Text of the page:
Atmospheric circulation changes in the tropical Pacific inferred from the voyages of the Manila galleons in the sixteenth-eighteenth centuries

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García, Rolando R.
Díaz, Henry F.
García Herrera, Ricardo
Eischeid, Jon
Prieto, María del Rosario
Gimeno, Luis
Rubio Durán, Francisco
Bascary, Ana María
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Historical accounts of the voyages of the Manila galleons derived from the Archivo General de Indias (General Archive of the Indies, Seville, Spain) are used to infer past changes in the atmospheric circulation of the tropical Pacific Ocean. It is shown that the length of the voyage between Acapulco, Mexico, and the Philippine Islands during the period 1590-1750 exhibits large secular trends, such that voyages in the middle of the seventeenth century are some 40% longer than those at the beginning or at the end of the century, and that these trends are unlikely to have been caused by societal or technological factors. Analysis of a series of "virtual voyages," constructed from modem wind data,,indicates that sailing time to the Philippines depended critically on the strength of the trade winds and the position of the western Pacific monsoon trough. These results suggest that the atmospheric circulation of the western Pacific underwent large, multidecadal fluctuations during the seventeenth century.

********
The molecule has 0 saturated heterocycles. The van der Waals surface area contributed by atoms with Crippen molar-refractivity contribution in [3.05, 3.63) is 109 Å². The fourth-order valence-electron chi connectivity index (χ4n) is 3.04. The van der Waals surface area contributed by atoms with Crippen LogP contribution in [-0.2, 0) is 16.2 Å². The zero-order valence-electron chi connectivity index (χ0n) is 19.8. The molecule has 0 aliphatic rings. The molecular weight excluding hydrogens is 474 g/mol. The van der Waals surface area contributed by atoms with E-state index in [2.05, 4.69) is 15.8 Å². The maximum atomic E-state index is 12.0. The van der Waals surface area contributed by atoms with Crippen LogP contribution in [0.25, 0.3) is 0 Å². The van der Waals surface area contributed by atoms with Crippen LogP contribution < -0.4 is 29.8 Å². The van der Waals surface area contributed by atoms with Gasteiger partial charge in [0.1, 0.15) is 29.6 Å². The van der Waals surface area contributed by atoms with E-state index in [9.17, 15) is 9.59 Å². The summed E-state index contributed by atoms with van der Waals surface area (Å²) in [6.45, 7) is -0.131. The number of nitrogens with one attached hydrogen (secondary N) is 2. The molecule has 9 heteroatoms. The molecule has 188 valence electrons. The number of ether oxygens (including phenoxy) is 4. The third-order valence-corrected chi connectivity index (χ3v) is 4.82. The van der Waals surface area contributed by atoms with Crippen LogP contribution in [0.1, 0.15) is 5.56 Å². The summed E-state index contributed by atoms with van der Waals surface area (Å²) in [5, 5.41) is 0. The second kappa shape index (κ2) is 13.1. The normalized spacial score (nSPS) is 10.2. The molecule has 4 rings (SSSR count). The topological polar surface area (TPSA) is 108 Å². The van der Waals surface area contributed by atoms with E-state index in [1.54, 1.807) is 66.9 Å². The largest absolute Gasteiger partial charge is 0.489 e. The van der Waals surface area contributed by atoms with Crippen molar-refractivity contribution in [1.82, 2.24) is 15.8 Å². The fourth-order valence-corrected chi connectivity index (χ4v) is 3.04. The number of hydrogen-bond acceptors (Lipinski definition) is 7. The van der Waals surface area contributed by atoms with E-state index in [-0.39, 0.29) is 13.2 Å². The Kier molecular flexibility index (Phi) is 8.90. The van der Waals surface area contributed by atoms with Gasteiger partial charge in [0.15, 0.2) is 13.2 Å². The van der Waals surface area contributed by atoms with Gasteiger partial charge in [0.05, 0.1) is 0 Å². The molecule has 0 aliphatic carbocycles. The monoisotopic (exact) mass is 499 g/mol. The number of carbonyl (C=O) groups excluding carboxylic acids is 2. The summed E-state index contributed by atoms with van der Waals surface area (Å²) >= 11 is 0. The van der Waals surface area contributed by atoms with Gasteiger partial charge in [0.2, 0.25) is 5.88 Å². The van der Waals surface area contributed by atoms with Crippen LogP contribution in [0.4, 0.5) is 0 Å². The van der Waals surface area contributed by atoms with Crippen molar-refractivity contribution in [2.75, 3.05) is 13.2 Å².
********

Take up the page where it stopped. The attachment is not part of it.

©2001 American Meteorological Society. The authors wish to thank Mr. Cruz Apestegui for advice on the design and sailing characteristics of the Manila galleons, and Drs. A. K. Smith, W. Randel, P. Gent, and A. Kaplan for their comments on the original manuscript. Valuable comments were also provided by two anonymous reviewers. This work was supported in part by a Small Grant for Exploratory Research from the Earth System History (ESH) Program of the National Science Foundation (NSF); the support and encouragement of former ESH Director Dr. Howard Zimmerman is gratefully acknowledged. The National Center for Atmospheric Research is sponsored by NSF.
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